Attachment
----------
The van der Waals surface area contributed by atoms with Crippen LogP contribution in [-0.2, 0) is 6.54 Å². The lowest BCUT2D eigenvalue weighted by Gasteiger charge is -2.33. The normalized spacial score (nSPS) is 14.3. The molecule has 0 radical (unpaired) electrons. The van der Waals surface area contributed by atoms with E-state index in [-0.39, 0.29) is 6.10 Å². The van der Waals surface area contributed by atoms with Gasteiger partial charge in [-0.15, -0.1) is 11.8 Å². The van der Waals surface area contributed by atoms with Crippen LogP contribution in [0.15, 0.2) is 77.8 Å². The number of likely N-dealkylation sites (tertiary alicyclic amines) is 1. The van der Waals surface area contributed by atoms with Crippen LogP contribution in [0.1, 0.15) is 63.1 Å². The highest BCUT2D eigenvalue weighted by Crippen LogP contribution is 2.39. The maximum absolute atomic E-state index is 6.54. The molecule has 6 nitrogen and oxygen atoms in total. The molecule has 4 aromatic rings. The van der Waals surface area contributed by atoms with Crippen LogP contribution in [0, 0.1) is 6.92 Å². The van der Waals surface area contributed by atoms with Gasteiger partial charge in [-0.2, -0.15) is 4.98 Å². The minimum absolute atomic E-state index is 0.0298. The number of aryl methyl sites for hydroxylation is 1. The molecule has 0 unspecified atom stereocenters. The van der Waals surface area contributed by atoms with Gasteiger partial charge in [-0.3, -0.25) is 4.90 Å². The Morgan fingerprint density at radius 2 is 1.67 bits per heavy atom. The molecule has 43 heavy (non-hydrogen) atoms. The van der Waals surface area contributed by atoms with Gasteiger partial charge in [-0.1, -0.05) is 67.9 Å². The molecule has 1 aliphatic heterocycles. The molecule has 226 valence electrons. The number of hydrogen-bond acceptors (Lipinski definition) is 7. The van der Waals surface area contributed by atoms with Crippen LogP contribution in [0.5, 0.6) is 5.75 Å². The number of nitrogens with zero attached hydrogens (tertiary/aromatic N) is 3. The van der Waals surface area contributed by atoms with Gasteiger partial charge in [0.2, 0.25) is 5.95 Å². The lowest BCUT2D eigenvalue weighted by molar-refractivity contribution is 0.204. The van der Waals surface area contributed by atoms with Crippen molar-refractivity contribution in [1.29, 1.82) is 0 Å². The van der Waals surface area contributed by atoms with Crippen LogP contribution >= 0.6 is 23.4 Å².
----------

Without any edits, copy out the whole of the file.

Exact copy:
The van der Waals surface area contributed by atoms with Crippen LogP contribution in [-0.2, 0) is 6.54 Å². The lowest BCUT2D eigenvalue weighted by Gasteiger charge is -2.33. The normalized spacial score (nSPS) is 14.3. The molecule has 0 radical (unpaired) electrons. The van der Waals surface area contributed by atoms with E-state index in [-0.39, 0.29) is 6.10 Å². The van der Waals surface area contributed by atoms with Gasteiger partial charge in [-0.15, -0.1) is 11.8 Å². The van der Waals surface area contributed by atoms with Crippen LogP contribution in [0.15, 0.2) is 77.8 Å². The number of likely N-dealkylation sites (tertiary alicyclic amines) is 1. The van der Waals surface area contributed by atoms with Crippen LogP contribution in [0.1, 0.15) is 63.1 Å². The highest BCUT2D eigenvalue weighted by Crippen LogP contribution is 2.39. The maximum absolute atomic E-state index is 6.54. The molecule has 6 nitrogen and oxygen atoms in total. The molecule has 4 aromatic rings. The van der Waals surface area contributed by atoms with Crippen LogP contribution in [0, 0.1) is 6.92 Å². The van der Waals surface area contributed by atoms with Gasteiger partial charge in [-0.2, -0.15) is 4.98 Å². The minimum absolute atomic E-state index is 0.0298. The number of aryl methyl sites for hydroxylation is 1. The molecule has 0 unspecified atom stereocenters. The van der Waals surface area contributed by atoms with Gasteiger partial charge in [-0.3, -0.25) is 4.90 Å². The Morgan fingerprint density at radius 2 is 1.67 bits per heavy atom. The molecule has 43 heavy (non-hydrogen) atoms. The van der Waals surface area contributed by atoms with Gasteiger partial charge in [-0.1, -0.05) is 67.9 Å². The molecule has 1 aliphatic heterocycles. The molecule has 226 valence electrons. The number of hydrogen-bond acceptors (Lipinski definition) is 7. The van der Waals surface area contributed by atoms with Crippen LogP contribution in [0.5, 0.6) is 5.75 Å². The number of nitrogens with zero attached hydrogens (tertiary/aromatic N) is 3. The van der Waals surface area contributed by atoms with Gasteiger partial charge in [0.2, 0.25) is 5.95 Å². The lowest BCUT2D eigenvalue weighted by molar-refractivity contribution is 0.204. The van der Waals surface area contributed by atoms with Crippen molar-refractivity contribution in [1.29, 1.82) is 0 Å². The van der Waals surface area contributed by atoms with Crippen LogP contribution >= 0.6 is 23.4 Å².